Before Danny Brown coined his cartoonish flow and inflection, before Open Mike Eagle spit off-timed raps over absurd instrumentals, and before Milo referenced Schopenhauer and Latin proverbs, there was Busdriver. One of rap’s most unsung “weirdo” heroes, Busdriver has been pushing rap’s boundaries more than most for over 15 years. As the co-head of L.A. based Hellfyre Club, he’s been an integral part of the art-rap movement of the past few years that’s blowing up the indie sphere in the most nonchalant way. Although his influence may not be apparent due to him never breaking through to the masses, his constantly forward thinking brand of Hip Hop has paved the way for many a left-field emcee.
On his 8th official solo album, Perfect Hair, Busdriver once again takes his rightful place as rap’s eccentric professor. And as with most eccentrics, his brilliancy sometimes has to be found within his spurts of mania. Opening cut “Retirement Ode” sounds like a collage of multiple songs crammed into a tight three minutes and 19 seconds. He switches from explaining the monetary costs of the album in three different currencies to explaining to the listener “how sick [he’s] become.” The following track, “Bliss Point,” follows in the same direction with a disjointed beat filled to the brim with sounds that can’t possibly be within the confines of what we normally consider Hip Hop. A fair warning, these openers are meant for the diehard Busdriver fans or the most hardened art-rap stans.
The lead single “Ego Death” is where (and probably the only place) traditionalists will appreciate ‘Driver’s skill. Aided by two of rap’s biggest oddballs, Aesop Rock and Danny Brown, the Jeremiah Jae produced banger is a display of what could be the most lyrically impressive song you’ll hear all year. All parties involved bring their A-game with stellar, mind-boggling verses on the mic and a deceptively menacing surge on the boards. Busdriver compares the night to a “cellulite-laden thigh,” Danny Brown references The Prodigy, but Aesop nabs the top spot for being able to put the words “Analog mono-poly Man’o’War/ Walloping the auto-poly avatar / Mind on his Mallomars” together.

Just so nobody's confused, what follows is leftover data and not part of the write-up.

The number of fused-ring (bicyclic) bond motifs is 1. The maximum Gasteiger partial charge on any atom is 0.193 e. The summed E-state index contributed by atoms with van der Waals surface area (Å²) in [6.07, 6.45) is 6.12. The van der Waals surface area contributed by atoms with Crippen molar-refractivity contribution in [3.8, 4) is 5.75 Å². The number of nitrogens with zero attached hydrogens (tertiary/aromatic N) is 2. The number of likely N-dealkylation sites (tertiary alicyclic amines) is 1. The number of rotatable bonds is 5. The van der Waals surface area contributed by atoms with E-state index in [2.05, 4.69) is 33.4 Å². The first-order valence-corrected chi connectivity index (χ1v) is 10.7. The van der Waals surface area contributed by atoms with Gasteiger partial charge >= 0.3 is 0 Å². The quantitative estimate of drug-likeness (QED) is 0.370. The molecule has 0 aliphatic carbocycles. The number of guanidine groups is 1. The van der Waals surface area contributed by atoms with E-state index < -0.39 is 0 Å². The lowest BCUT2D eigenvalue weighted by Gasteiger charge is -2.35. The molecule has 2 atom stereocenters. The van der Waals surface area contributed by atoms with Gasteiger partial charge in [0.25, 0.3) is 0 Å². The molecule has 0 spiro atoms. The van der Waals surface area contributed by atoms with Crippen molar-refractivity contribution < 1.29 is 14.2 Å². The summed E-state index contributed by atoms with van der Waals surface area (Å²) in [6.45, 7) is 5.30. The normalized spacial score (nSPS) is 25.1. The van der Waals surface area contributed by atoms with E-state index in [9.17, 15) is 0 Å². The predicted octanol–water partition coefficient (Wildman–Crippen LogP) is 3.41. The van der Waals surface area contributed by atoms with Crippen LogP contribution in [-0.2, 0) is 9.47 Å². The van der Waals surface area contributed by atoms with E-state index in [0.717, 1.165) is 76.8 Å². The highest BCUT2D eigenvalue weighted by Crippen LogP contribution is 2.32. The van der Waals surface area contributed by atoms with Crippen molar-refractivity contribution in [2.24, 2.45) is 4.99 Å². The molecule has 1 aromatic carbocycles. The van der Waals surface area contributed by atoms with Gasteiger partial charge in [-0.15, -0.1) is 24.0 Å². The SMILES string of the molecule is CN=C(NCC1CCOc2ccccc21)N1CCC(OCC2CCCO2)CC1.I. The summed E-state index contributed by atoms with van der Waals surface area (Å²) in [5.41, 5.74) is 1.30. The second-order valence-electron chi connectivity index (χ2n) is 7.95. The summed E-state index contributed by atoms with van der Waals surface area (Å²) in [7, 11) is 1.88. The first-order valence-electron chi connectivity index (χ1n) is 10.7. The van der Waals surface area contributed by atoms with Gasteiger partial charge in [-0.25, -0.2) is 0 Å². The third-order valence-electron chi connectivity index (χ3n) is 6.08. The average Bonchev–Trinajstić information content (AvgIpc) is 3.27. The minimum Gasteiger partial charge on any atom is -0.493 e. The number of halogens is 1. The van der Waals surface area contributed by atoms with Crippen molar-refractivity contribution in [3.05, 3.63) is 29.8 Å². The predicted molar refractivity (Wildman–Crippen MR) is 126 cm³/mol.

The remainder of the album has Busdriver switching between rapping and his slightly off-key, yet oddly endearing croon. On his grind, the lyrics range from almost nonsensical tongue twisters to shocking stretches of the English language. Hearing him jump on a beat, start with triple-time, multisyllabic lines then slow down to a conversational pace is pretty incredible, especially when it’s in the span of a only few bars. His singing, on the other hand, is where some might get lost. Busdriver’s voice is by no means “pretty” in the traditional sense. It’s a slightly off-key, strained wail to be honest. But that doesn’t mean it’s ineffective. Rather, it’s the way he rides the beats and the passion in which he delivers that make it fun, and even immensely enjoyable at times. Over his own productions, such as the introspective and poignant cuts “Upsweep” and “Motion Lines,” he sounds the best. It’s more proof that Busdriver might be the only one who can keep up with himself.
It may take quite a few listens, but the more you invest in Perfect Hair, the more you’ll extract from one of rap’s singular minds. No one other than Busdriver could have made an album like this – like the ones he’s been making for a decade and a half – and still stay ahead of the curve. If that’s not reason to celebrate, your hair games probably weak.